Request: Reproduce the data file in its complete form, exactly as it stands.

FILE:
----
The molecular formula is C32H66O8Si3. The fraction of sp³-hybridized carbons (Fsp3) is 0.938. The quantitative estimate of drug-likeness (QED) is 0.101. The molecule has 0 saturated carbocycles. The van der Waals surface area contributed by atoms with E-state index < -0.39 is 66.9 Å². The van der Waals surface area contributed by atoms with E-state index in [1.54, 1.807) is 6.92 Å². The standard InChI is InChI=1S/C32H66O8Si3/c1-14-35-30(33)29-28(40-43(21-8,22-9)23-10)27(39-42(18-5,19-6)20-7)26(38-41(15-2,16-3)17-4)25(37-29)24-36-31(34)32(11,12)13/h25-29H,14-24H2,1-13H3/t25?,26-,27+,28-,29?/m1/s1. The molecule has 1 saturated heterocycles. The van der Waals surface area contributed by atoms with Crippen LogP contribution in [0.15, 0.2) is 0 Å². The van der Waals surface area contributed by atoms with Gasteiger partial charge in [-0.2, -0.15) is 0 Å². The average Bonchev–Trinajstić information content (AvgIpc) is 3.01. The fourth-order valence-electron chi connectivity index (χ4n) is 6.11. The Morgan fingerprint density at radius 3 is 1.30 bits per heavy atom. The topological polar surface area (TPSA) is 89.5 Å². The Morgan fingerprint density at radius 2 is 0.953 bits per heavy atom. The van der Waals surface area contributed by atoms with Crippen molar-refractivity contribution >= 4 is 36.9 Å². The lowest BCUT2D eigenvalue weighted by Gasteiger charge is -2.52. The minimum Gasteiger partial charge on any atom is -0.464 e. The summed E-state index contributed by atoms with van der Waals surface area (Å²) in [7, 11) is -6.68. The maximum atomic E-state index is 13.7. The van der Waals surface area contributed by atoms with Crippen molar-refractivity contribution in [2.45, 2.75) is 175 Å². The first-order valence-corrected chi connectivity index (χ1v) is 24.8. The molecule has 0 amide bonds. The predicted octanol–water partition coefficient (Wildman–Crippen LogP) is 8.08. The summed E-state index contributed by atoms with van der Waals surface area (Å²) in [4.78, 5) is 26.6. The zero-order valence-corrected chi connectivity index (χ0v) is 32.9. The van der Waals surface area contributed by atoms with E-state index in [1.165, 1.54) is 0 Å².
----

The molecular formula is C32H66O8Si3. The fraction of sp³-hybridized carbons (Fsp3) is 0.938. The quantitative estimate of drug-likeness (QED) is 0.101. The molecule has 0 saturated carbocycles. The van der Waals surface area contributed by atoms with E-state index < -0.39 is 66.9 Å². The van der Waals surface area contributed by atoms with E-state index in [1.54, 1.807) is 6.92 Å². The standard InChI is InChI=1S/C32H66O8Si3/c1-14-35-30(33)29-28(40-43(21-8,22-9)23-10)27(39-42(18-5,19-6)20-7)26(38-41(15-2,16-3)17-4)25(37-29)24-36-31(34)32(11,12)13/h25-29H,14-24H2,1-13H3/t25?,26-,27+,28-,29?/m1/s1. The molecule has 1 saturated heterocycles. The van der Waals surface area contributed by atoms with Crippen LogP contribution in [0.15, 0.2) is 0 Å². The van der Waals surface area contributed by atoms with Gasteiger partial charge in [-0.2, -0.15) is 0 Å². The average Bonchev–Trinajstić information content (AvgIpc) is 3.01. The fourth-order valence-electron chi connectivity index (χ4n) is 6.11. The Morgan fingerprint density at radius 3 is 1.30 bits per heavy atom. The topological polar surface area (TPSA) is 89.5 Å². The Morgan fingerprint density at radius 2 is 0.953 bits per heavy atom. The van der Waals surface area contributed by atoms with Crippen molar-refractivity contribution >= 4 is 36.9 Å². The lowest BCUT2D eigenvalue weighted by Gasteiger charge is -2.52. The minimum Gasteiger partial charge on any atom is -0.464 e. The summed E-state index contributed by atoms with van der Waals surface area (Å²) in [7, 11) is -6.68. The maximum atomic E-state index is 13.7. The van der Waals surface area contributed by atoms with Crippen molar-refractivity contribution in [2.45, 2.75) is 175 Å². The first-order valence-corrected chi connectivity index (χ1v) is 24.8. The molecule has 0 amide bonds. The predicted octanol–water partition coefficient (Wildman–Crippen LogP) is 8.08. The summed E-state index contributed by atoms with van der Waals surface area (Å²) in [4.78, 5) is 26.6. The zero-order valence-corrected chi connectivity index (χ0v) is 32.9. The van der Waals surface area contributed by atoms with E-state index in [1.165, 1.54) is 0 Å².